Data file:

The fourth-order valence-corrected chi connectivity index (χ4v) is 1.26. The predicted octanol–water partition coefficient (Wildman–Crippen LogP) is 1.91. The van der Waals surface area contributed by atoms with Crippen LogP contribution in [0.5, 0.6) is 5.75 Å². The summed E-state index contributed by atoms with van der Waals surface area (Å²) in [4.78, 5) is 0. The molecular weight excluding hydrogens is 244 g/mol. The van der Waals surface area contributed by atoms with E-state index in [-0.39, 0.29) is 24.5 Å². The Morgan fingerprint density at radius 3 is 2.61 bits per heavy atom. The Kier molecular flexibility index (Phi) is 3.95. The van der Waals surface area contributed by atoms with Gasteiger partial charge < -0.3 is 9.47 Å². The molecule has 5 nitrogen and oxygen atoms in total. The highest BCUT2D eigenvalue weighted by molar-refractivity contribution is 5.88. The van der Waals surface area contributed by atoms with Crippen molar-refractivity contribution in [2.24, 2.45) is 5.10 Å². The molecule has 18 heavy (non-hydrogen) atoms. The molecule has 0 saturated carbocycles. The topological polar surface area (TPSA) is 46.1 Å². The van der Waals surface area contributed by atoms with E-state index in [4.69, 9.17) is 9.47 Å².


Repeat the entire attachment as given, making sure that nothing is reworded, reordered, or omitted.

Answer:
The fourth-order valence-corrected chi connectivity index (χ4v) is 1.26. The predicted octanol–water partition coefficient (Wildman–Crippen LogP) is 1.91. The van der Waals surface area contributed by atoms with Crippen LogP contribution in [0.5, 0.6) is 5.75 Å². The summed E-state index contributed by atoms with van der Waals surface area (Å²) in [4.78, 5) is 0. The molecular weight excluding hydrogens is 244 g/mol. The van der Waals surface area contributed by atoms with E-state index in [-0.39, 0.29) is 24.5 Å². The Morgan fingerprint density at radius 3 is 2.61 bits per heavy atom. The Kier molecular flexibility index (Phi) is 3.95. The van der Waals surface area contributed by atoms with Gasteiger partial charge < -0.3 is 9.47 Å². The molecule has 5 nitrogen and oxygen atoms in total. The highest BCUT2D eigenvalue weighted by molar-refractivity contribution is 5.88. The van der Waals surface area contributed by atoms with Crippen molar-refractivity contribution in [2.24, 2.45) is 5.10 Å². The molecule has 18 heavy (non-hydrogen) atoms. The molecule has 0 saturated carbocycles. The topological polar surface area (TPSA) is 46.1 Å². The van der Waals surface area contributed by atoms with E-state index in [4.69, 9.17) is 9.47 Å².